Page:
Once filled with merry folks on vacation or business people meeting and closing deals, several hotels in Asia are now readying for a new role as the battle against the Covid-19 pandemic continues.
Come next week, the five-star Media Hotel & Towers in Jakarta, Indonesia will begin operations as an apartment for frontline medical staff. All hotel facilities will be at the government’s disposal until the situation is brought under control, according to Fifi Aleyda Yahya, vice president corporate communications of Media Group.
With the number of suspected and confirmed Covid-19 cases growing, hospitals across cities are finding their capacities stretched beyond their limits while healthcare frontliners are exhausted and in need of a resting place close to their stations and yet away from their family.
The decision to volunteer one’s hotel as a medical facility does not come easy. It requires an alteration of operations, as taking care of holiday-makers and business travellers is different from looking after people with medical conditions.
When Nanjing International Expo Center (NIEC) in China chose to help alleviate the city’s pressure for isolation facilities, staff found themselves tasked with a fresh set of responsibilities along with protective suits as their new uniform.
Regarded as a landmark in the Chinese city of Nanjing, the Centre has 140,000m2 of exhibition space, a convention centre and a 252-key hotel.
Leo Liu, deputy director of sales & marketing with the Centre, told TTG Asia that a system had to be established, where a health docket was created for every guest, temperature screening was conducted twice a day, public spaces were sanitised twice daily, and garbage was carefully sorted out individually and transported for safe disposal.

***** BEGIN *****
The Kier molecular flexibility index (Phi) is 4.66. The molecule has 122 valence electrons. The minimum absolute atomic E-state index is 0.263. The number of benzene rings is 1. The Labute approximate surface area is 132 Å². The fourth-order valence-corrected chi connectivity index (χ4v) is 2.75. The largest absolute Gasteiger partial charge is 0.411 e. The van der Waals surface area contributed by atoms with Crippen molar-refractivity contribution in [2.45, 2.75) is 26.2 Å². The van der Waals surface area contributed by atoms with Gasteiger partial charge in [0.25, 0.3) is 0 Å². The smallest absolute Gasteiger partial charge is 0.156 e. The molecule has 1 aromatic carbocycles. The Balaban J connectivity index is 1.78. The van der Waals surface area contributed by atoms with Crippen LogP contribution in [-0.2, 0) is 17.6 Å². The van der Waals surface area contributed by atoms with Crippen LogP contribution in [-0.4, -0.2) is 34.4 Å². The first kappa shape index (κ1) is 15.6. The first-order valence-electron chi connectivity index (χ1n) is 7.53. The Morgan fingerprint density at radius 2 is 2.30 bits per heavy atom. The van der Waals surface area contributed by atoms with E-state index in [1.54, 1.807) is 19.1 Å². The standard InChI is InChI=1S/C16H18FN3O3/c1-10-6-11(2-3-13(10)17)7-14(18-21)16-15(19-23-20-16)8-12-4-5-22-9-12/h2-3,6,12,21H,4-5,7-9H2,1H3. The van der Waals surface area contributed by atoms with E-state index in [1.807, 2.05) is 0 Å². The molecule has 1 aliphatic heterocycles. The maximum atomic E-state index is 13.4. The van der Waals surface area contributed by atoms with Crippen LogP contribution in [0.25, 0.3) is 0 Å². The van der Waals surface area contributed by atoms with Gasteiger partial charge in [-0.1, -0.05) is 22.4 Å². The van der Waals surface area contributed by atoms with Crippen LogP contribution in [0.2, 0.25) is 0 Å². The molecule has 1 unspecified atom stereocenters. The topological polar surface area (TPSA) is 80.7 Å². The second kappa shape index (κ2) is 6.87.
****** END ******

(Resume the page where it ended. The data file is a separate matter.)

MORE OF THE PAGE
NIEC had to work closely with the city’s health authority to establish critical procedures needed to safely isolate hundreds of people. Hotel staff also cooperated with government personnel, the police and healthcare specialists to ensure the safe storage of medical supplies such as masks, thermometers, alcohol, and disinfectants.
Amid all that, the Centre’s staff upheld their hospitality commitment.
Liu said: “We provided three daily meals, and we did our best to address the needs of our guests. We kept communications going with our guests who are in isolation in order to keep their spirits up, while observing them to ensure they get the necessary protection they need. For the latter, we had to play the role of educator, reminding them constantly of good hygiene practices and to ensure none of them gathered in the hotel for social purposes.”
Liu opined that all the hard work was worth it. “We need to assume social responsibility during these unusual times. We will continue to provide assistance to the community should our help be needed. The pandemic is spreading globally and becoming more serious, and there may be more cases from returnees to China. We welcome them and promise to provide a home-away-from-home environment,” he said.
Presently, the government is allocating returnees, including Chinese students from overseas schools, to various hotels in Nanjing that are serving as isolation centres. Suspected cases picked up at the airport are directed straight to hospitals and designated medical facilities.